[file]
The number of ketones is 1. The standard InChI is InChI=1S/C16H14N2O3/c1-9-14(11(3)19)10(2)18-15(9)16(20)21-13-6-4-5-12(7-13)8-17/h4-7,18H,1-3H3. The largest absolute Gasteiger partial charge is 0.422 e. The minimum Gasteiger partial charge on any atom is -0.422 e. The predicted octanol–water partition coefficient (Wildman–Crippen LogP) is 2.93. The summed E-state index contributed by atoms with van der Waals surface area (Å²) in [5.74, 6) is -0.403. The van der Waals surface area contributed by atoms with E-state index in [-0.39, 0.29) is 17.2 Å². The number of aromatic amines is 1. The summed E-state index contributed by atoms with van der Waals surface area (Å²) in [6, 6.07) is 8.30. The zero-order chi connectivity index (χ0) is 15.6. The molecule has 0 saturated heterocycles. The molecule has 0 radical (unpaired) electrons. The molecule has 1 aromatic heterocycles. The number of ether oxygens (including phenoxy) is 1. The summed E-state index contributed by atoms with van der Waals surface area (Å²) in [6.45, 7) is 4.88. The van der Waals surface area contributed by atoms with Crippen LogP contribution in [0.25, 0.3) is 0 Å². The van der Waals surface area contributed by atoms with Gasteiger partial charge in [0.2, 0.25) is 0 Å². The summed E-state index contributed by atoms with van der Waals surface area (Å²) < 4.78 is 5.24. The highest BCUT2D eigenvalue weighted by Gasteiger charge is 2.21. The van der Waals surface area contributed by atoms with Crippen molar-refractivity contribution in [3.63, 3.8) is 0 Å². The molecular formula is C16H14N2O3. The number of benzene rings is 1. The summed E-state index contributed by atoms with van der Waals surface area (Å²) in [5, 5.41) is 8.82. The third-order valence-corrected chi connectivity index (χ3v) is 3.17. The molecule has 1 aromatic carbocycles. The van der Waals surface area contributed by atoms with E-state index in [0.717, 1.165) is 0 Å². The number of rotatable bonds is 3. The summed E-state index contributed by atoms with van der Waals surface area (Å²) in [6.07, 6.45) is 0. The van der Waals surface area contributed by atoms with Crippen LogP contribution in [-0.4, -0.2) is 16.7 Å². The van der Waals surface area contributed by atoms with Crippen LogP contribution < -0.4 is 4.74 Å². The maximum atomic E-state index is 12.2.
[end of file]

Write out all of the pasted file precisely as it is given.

The number of ketones is 1. The standard InChI is InChI=1S/C16H14N2O3/c1-9-14(11(3)19)10(2)18-15(9)16(20)21-13-6-4-5-12(7-13)8-17/h4-7,18H,1-3H3. The largest absolute Gasteiger partial charge is 0.422 e. The minimum Gasteiger partial charge on any atom is -0.422 e. The predicted octanol–water partition coefficient (Wildman–Crippen LogP) is 2.93. The summed E-state index contributed by atoms with van der Waals surface area (Å²) in [5.74, 6) is -0.403. The van der Waals surface area contributed by atoms with E-state index in [-0.39, 0.29) is 17.2 Å². The number of aromatic amines is 1. The summed E-state index contributed by atoms with van der Waals surface area (Å²) in [6, 6.07) is 8.30. The zero-order chi connectivity index (χ0) is 15.6. The molecule has 0 saturated heterocycles. The molecule has 0 radical (unpaired) electrons. The molecule has 1 aromatic heterocycles. The number of ether oxygens (including phenoxy) is 1. The summed E-state index contributed by atoms with van der Waals surface area (Å²) in [6.45, 7) is 4.88. The van der Waals surface area contributed by atoms with Crippen LogP contribution in [0.25, 0.3) is 0 Å². The van der Waals surface area contributed by atoms with Gasteiger partial charge in [0.2, 0.25) is 0 Å². The summed E-state index contributed by atoms with van der Waals surface area (Å²) < 4.78 is 5.24. The highest BCUT2D eigenvalue weighted by Gasteiger charge is 2.21. The van der Waals surface area contributed by atoms with Crippen molar-refractivity contribution in [3.63, 3.8) is 0 Å². The molecular formula is C16H14N2O3. The number of benzene rings is 1. The summed E-state index contributed by atoms with van der Waals surface area (Å²) in [5, 5.41) is 8.82. The third-order valence-corrected chi connectivity index (χ3v) is 3.17. The molecule has 1 aromatic carbocycles. The van der Waals surface area contributed by atoms with E-state index in [0.717, 1.165) is 0 Å². The number of rotatable bonds is 3. The summed E-state index contributed by atoms with van der Waals surface area (Å²) in [6.07, 6.45) is 0. The van der Waals surface area contributed by atoms with Crippen LogP contribution in [-0.4, -0.2) is 16.7 Å². The van der Waals surface area contributed by atoms with Crippen LogP contribution < -0.4 is 4.74 Å². The maximum atomic E-state index is 12.2.